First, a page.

Coconut sugar is made by condensing and dehydrating the sap of coconut palm flowers and contains no other ingredients. Brown sugar is made by refining both white sugar and molasses, then mixing them together for a rich, brown color and soft texture.
Many people claim coconut sugar has a variety of important vitamins and minerals, including essential amino acids, B vitamins, Vitamin C, magnesium, and more. However, the amount of these vitamins is so low that you would need to consume a lot of sugar to get a meaningful amount.
Brown sugar may also have some trace minerals but again, you would need a large amount to get any health benefits.
Since coconut sugar is made from the sap of the coconut tree, it comes from warmer climates, like Sri Lanka and Southeast Asia.
In the United States, brown sugar is made close to home, with either sugar beets from the Midwest or cane sugar from the Southeast.
Coconut sugar has a delicious sweet caramel taste, making it very flavorful and delicious. Brown sugar also has a caramel-like flavor from the added molasses, but it is much milder than the fruity, honey-like flavor of coconut sugar.
Coconut sugar and brown sugar are great for sweetening drinks or make delicious baked goods like these almond flour cookies. They can be used interchangeably and are usually great substitutes for white sugar in recipes.
Coconut sugar is almost always significantly more expensive than brown sugar. It's much easier to find organic coconut sugar than conventional, and the prices range from about $3.50-8.00/lb.
Brown sugar is often less than $1/lb, although unrefined brown sugar tends to be close to the low end of the price for coconut sugar.
Which is Better: Coconut Sugar vs Brown Sugar?
Overall, there are subtle differences between the two. They both taste about the same and can be used interchangeably in your recipes.
The biggest difference is the glycemic response and cost. Although coconut and brown sugar have a similar number of calories and grams of carbohydrates, coconut sugar has a lower glycemic index than conventional brown sugar. This means it won't affect your blood sugar levels as much as brown sugar.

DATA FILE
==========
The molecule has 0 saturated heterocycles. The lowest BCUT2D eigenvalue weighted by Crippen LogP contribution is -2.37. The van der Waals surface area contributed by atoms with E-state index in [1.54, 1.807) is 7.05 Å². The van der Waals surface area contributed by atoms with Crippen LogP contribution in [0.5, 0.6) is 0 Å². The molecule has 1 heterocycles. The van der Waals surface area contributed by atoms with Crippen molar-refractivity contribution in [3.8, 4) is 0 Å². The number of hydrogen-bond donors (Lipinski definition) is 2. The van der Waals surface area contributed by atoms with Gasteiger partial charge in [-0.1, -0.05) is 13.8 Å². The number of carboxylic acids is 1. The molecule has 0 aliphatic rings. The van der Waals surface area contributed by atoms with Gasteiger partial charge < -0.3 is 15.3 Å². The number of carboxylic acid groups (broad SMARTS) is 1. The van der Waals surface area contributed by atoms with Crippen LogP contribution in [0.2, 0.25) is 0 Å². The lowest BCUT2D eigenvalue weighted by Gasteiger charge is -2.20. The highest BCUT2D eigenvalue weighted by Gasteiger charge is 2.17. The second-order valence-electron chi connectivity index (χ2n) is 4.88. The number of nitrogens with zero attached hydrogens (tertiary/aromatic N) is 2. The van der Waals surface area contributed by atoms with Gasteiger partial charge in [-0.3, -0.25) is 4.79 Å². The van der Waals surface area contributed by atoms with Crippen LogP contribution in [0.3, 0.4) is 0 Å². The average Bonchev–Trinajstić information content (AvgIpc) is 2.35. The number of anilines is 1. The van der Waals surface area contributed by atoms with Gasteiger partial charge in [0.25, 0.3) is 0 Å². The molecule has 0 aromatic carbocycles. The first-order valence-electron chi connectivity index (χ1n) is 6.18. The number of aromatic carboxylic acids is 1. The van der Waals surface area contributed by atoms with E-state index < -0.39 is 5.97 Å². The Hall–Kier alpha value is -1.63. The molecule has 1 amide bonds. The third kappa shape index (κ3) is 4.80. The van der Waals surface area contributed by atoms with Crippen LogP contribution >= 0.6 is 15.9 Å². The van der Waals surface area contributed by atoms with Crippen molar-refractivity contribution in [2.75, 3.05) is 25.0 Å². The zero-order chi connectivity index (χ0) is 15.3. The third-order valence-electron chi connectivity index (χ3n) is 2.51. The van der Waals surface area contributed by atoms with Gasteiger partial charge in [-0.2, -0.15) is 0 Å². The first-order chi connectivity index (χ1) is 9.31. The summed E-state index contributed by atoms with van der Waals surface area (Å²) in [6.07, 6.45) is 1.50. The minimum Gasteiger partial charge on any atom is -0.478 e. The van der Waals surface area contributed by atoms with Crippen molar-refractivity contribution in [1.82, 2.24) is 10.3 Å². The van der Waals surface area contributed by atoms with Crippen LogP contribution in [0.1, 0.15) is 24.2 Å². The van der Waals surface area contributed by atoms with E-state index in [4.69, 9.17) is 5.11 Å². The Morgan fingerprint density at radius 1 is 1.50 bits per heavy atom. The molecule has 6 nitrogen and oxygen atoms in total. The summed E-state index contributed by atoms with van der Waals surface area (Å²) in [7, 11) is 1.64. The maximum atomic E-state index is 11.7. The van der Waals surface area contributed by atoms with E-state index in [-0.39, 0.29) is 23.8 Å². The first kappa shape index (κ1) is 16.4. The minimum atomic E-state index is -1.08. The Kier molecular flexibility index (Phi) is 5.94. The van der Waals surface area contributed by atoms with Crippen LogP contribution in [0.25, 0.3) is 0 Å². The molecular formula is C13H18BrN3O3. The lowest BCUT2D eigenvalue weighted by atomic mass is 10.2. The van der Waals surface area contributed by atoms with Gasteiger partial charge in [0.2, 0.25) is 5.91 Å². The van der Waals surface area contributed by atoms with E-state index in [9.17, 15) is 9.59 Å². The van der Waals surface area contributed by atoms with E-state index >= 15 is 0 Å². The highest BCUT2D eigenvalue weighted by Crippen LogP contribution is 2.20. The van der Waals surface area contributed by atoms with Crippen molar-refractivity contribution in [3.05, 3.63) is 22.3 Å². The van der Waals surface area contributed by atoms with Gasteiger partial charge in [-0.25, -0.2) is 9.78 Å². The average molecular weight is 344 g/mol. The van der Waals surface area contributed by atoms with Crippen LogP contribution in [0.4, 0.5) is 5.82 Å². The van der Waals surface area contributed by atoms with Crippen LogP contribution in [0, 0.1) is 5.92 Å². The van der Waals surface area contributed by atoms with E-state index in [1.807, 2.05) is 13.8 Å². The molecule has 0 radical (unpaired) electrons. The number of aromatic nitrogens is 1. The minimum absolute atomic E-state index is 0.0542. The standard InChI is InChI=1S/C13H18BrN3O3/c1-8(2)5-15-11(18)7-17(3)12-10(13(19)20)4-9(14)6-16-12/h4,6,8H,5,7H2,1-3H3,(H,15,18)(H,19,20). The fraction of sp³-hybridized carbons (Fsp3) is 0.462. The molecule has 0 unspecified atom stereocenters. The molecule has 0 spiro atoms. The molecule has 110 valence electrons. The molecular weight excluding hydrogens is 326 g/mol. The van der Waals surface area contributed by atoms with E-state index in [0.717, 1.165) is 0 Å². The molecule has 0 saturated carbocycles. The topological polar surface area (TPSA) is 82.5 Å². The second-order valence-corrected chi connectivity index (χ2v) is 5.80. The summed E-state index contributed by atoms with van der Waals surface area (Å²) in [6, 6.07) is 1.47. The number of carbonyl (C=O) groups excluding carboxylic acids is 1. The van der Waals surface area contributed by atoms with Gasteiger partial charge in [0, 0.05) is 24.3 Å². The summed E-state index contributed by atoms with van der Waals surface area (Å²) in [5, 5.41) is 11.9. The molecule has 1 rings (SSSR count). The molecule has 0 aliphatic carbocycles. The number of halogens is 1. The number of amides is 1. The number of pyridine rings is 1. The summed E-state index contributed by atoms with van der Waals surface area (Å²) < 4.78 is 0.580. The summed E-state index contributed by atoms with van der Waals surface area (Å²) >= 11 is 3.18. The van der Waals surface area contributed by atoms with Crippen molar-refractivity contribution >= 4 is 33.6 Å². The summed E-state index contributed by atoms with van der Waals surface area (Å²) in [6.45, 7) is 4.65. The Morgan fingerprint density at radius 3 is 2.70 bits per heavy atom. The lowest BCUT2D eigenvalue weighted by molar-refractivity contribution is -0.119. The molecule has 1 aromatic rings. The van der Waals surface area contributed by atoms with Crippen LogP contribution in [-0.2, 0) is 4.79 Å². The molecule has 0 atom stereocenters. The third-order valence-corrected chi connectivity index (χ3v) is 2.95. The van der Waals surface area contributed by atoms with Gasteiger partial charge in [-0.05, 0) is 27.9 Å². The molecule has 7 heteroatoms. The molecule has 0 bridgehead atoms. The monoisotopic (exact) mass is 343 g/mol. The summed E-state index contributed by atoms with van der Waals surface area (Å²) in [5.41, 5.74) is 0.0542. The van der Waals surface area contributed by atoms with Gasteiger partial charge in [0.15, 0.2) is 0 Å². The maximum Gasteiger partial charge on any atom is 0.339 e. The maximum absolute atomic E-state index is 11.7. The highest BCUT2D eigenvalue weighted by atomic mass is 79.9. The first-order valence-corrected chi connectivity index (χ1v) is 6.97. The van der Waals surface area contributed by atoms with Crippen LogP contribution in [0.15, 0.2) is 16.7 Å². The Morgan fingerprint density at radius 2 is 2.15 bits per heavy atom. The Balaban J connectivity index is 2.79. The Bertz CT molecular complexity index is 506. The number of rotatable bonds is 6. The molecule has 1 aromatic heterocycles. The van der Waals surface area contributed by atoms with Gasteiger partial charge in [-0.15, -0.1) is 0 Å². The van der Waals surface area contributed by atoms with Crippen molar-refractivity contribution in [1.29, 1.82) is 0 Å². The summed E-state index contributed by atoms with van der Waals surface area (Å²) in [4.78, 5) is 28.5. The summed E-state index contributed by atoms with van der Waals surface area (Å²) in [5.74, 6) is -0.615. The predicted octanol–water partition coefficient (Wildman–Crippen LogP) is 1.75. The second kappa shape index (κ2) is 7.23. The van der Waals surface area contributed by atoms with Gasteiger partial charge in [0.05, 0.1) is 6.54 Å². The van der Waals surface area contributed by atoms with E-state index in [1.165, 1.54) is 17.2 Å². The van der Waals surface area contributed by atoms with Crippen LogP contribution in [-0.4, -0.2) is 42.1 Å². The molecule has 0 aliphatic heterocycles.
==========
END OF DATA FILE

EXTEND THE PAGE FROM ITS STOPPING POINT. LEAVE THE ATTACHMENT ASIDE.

From a cost perspective, it's very clear that brown sugar is more affordable. Coconut sugar can cost significantly more per pound.
- Trying to save money? Choose brown sugar.
- Need to reduce your glycemic load? Choose coconut sugar. (Affiliate link)
Recipes & Tips
Although they look similar, these two types of sugar come from different sources. Coconut sugar comes from coconut sap, and raw sugar is made from sugar cane juice. These liquids are cooked down and then dehydrated, giving them a natural brown color due to the minerals in the sugar. Sugar in the raw also usually has larger crystals, while coconut sugar is fine.
Yes! Coconut sugar is a great replacement for brown sugar as it is a natural, unrefined sugar (unlike brown sugar), and it has a rich honey-like flavor that pairs well in lots of different recipes. You can use it as a 1:1 alternative for regular sugar or light or dark brown sugar.
The sugar crystals in coconut sugar bake like white or brown sugar, so it's a perfect substitute. It will also add extra flavor, similar to brown sugar, but with a lower glycemic load. If you're using coconut sugar to replace white sugar, just be aware it may add a brown tint to your batter or dough.